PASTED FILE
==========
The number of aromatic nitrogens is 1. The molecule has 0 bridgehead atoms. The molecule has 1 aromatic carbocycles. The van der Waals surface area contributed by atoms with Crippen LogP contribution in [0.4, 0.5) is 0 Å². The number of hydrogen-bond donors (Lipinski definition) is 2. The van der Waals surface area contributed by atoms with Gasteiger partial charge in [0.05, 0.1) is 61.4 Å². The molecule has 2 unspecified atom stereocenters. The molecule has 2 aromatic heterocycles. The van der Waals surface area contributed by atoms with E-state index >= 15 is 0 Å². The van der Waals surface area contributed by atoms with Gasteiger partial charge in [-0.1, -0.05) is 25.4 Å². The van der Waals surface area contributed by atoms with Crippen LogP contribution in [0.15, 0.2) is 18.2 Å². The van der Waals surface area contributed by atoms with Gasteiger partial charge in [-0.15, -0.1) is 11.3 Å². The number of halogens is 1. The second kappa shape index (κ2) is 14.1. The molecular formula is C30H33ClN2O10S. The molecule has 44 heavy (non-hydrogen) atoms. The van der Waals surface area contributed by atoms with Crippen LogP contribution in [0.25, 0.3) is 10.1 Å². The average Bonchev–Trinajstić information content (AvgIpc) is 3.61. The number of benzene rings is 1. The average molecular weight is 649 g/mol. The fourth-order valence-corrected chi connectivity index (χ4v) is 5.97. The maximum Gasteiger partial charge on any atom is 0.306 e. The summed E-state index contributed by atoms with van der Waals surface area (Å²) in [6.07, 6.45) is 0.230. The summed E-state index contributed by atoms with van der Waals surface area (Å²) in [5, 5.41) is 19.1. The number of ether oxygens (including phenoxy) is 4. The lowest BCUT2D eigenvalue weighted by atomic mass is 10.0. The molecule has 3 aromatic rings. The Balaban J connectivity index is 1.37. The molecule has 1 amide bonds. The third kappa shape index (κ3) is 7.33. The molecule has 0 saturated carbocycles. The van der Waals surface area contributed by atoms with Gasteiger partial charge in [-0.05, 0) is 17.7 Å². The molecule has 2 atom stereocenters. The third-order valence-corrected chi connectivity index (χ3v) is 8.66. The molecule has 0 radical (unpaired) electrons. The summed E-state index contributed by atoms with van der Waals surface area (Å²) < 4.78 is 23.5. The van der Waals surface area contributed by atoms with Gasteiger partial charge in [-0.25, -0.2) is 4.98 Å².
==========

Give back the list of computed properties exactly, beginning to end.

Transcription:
The number of aromatic nitrogens is 1. The molecule has 0 bridgehead atoms. The molecule has 1 aromatic carbocycles. The van der Waals surface area contributed by atoms with Crippen LogP contribution in [0.4, 0.5) is 0 Å². The number of hydrogen-bond donors (Lipinski definition) is 2. The van der Waals surface area contributed by atoms with Gasteiger partial charge in [0.05, 0.1) is 61.4 Å². The molecule has 2 unspecified atom stereocenters. The molecule has 2 aromatic heterocycles. The van der Waals surface area contributed by atoms with E-state index >= 15 is 0 Å². The van der Waals surface area contributed by atoms with Gasteiger partial charge in [-0.1, -0.05) is 25.4 Å². The van der Waals surface area contributed by atoms with Crippen LogP contribution in [0.15, 0.2) is 18.2 Å². The van der Waals surface area contributed by atoms with Gasteiger partial charge in [-0.15, -0.1) is 11.3 Å². The number of halogens is 1. The second kappa shape index (κ2) is 14.1. The molecular formula is C30H33ClN2O10S. The molecule has 44 heavy (non-hydrogen) atoms. The van der Waals surface area contributed by atoms with Crippen LogP contribution in [0.25, 0.3) is 10.1 Å². The average Bonchev–Trinajstić information content (AvgIpc) is 3.61. The number of benzene rings is 1. The average molecular weight is 649 g/mol. The fourth-order valence-corrected chi connectivity index (χ4v) is 5.97. The maximum Gasteiger partial charge on any atom is 0.306 e. The summed E-state index contributed by atoms with van der Waals surface area (Å²) in [6.07, 6.45) is 0.230. The summed E-state index contributed by atoms with van der Waals surface area (Å²) in [5, 5.41) is 19.1. The number of ether oxygens (including phenoxy) is 4. The lowest BCUT2D eigenvalue weighted by atomic mass is 10.0. The molecule has 3 aromatic rings. The Balaban J connectivity index is 1.37. The molecule has 1 amide bonds. The third kappa shape index (κ3) is 7.33. The molecule has 0 saturated carbocycles. The van der Waals surface area contributed by atoms with Gasteiger partial charge in [-0.05, 0) is 17.7 Å². The molecule has 2 atom stereocenters. The third-order valence-corrected chi connectivity index (χ3v) is 8.66. The molecule has 0 radical (unpaired) electrons. The summed E-state index contributed by atoms with van der Waals surface area (Å²) < 4.78 is 23.5. The van der Waals surface area contributed by atoms with Gasteiger partial charge in [-0.25, -0.2) is 4.98 Å².